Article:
Monday, April 3, 2017

Some context and culture of Jesus' time

For many years, I have found the Old Testament to contain a wealth of information about Jesus. And quite frequently I find myself in the minority. There are a lot of people who miss out on so much of the richness of the New Testament, because they discount or discard the Old Testament.  What they seem to be missing is that while Jesus was living and teaching what would become the New Testament, he was living in an Old Testament culture, and the bible that he was reading, that he was memorizing, that he was quoting, that he was using in his ministry, that he was living, was the Old Testament. The New hadn’t yet been written.
And so, I jumped at the chance to be a member of Robby Gallaty’s Launch Team for his new book The Forgotten Jesus: How Western Christians Should Follow and Easter Rabbi. (Zondervan, 2017).
First and foremost, and something we shouldn’t ever forget, is that Jesus was a Jewish man living 2000 years ago in a Jewish culture.  He also didn’t have blond hair and blue eyes. Still today context and culture are important things to be aware of, and the same thing was true in Jesus' time.  Gallaty has obviously done his research and we benefit from his hard work.
If you’ve been around church for a while, you’ve heard the stories, the parables, the accounts of miracles. Hopefully if you’ve been around church for a while, you’ve also read those stories for yourself. They’re found in a book called the Bible.  The thing is though, that things that would have been so apparent and obvious to the people with whom Jesus had contact, often leave us scratching our heads: what are they talking about?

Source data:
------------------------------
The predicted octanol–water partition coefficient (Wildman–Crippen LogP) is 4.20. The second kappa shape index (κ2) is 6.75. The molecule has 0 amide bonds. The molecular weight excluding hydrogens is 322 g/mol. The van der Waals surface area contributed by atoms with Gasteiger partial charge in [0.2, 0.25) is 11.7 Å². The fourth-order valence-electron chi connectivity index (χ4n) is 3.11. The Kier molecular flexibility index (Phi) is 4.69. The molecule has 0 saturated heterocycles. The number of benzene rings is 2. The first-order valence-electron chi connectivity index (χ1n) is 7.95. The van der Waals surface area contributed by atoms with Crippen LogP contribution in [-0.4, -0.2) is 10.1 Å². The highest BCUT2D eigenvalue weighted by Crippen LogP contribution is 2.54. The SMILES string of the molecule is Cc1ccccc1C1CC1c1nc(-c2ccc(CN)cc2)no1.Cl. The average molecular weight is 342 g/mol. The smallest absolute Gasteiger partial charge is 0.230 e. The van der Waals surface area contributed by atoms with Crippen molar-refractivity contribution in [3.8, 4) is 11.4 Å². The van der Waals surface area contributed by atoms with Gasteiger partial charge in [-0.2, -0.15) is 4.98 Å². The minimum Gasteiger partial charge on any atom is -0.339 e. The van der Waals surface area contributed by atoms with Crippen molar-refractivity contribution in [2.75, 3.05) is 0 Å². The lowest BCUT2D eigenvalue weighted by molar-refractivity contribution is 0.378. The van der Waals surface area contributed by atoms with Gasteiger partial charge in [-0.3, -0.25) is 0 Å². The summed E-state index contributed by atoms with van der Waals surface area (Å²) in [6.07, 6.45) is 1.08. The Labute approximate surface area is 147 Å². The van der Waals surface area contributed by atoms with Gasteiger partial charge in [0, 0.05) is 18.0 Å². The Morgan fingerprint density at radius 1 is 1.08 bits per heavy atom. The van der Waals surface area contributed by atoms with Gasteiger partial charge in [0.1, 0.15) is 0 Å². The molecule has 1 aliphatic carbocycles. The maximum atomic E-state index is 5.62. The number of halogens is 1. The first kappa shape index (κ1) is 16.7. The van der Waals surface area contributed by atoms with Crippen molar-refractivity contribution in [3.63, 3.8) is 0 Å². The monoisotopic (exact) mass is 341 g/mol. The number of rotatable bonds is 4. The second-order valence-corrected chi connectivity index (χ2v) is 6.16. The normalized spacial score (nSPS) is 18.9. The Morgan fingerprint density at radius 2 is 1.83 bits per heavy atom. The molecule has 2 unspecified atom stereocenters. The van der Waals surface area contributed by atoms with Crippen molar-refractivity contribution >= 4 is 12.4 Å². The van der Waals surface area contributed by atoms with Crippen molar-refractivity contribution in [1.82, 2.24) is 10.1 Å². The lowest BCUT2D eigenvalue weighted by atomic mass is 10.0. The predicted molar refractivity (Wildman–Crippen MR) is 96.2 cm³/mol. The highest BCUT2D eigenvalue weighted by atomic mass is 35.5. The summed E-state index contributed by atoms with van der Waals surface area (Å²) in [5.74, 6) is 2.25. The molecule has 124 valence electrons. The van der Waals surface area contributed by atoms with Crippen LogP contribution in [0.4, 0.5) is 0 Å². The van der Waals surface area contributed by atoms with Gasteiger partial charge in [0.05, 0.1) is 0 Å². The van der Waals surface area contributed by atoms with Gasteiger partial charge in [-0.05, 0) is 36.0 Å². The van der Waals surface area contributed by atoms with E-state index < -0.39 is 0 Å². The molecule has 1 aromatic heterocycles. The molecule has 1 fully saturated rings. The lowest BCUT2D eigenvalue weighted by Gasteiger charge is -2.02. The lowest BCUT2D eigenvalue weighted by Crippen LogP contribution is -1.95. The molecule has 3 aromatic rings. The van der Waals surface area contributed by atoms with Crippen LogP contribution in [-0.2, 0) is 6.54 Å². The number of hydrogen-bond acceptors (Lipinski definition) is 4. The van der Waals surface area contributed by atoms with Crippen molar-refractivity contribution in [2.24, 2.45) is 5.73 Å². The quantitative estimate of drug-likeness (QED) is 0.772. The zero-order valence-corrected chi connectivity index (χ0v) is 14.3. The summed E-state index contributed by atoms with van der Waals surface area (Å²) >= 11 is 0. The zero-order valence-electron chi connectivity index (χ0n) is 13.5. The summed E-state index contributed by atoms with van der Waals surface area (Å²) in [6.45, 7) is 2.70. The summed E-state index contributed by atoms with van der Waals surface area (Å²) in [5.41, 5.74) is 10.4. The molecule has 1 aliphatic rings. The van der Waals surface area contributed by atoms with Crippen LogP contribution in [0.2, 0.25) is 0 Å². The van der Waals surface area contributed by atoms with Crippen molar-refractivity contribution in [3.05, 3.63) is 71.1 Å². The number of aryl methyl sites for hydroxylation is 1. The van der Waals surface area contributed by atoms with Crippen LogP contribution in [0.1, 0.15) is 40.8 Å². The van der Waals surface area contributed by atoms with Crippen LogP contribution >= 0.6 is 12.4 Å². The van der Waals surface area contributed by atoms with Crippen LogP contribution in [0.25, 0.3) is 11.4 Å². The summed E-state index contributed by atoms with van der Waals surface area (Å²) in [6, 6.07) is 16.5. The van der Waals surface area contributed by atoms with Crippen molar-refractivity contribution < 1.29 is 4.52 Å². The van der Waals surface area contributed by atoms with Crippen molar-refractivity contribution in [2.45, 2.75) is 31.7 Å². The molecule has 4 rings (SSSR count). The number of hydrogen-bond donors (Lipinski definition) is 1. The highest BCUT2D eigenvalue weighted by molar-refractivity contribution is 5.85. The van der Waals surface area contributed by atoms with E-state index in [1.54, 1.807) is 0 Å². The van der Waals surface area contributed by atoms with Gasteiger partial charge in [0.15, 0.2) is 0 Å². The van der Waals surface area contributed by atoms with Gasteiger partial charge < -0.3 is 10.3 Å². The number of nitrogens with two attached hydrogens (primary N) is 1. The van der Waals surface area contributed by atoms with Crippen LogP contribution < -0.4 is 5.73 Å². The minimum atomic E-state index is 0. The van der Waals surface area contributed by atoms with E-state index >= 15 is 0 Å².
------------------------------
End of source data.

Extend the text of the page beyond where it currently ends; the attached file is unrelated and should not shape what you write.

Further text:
Granted, not everyone has the desire to become an Old Testament scholar so that they can better understand the New Testament. And that’s assuming that they’ve also become a New Testament scholar so they can better live out their Christian faith.  Having said that, insights into the prevailing culture help us to better understand the gospel. And Robby does a great job of giving examples.  He explains why finding a man carrying a jug of water would be easy in a crowded city (see Mark 14:12-15, and remember that carrying water was considered to be woman’s work). What about a fig tree with no figs so upset Jesus (Mark 11:20-21)?
Many people have a mistaken idea of who Jesus really was. We look at the Renaissance era paintings and get a picture in our minds; we hear sermons, and take the preachers word that he knows what the passage really means.  At some point we need to dig a little deeper and find out just who Jesus was, and then make the decision to follow.
Bonus information includes the F-260 reading plan. A bible reading plan that allows you to read Mon-Friday, with time on the weekends to catch up if you happen to miss a day.
5/5

I received a copy of this book as a member of the Launch Team. Thanks Robby, for the pleasure and the privilege!

Great answers to your questions about God

     What would it be like if Dear Abby or Ann Landers were to compile all the questions they have had to answer about God, and published them in an easy to read book. I can’t even begin to imagine what it be like, but luckily, we don’t have to wonder, because someone else has taken on the task.  Eric Metaxas’ book Everything You Always wanted To Know about God (but Were Afraid to Ask) was first published in 2005, and is now being re-released by Waterbrook in 2017.

     I enjoy Metaxas’ work (have you read his tome on Bonhoeffer?), so I was a little surprised at the format of this book, since it’s such a different writing style. But the more I read the more I found myself enjoying it.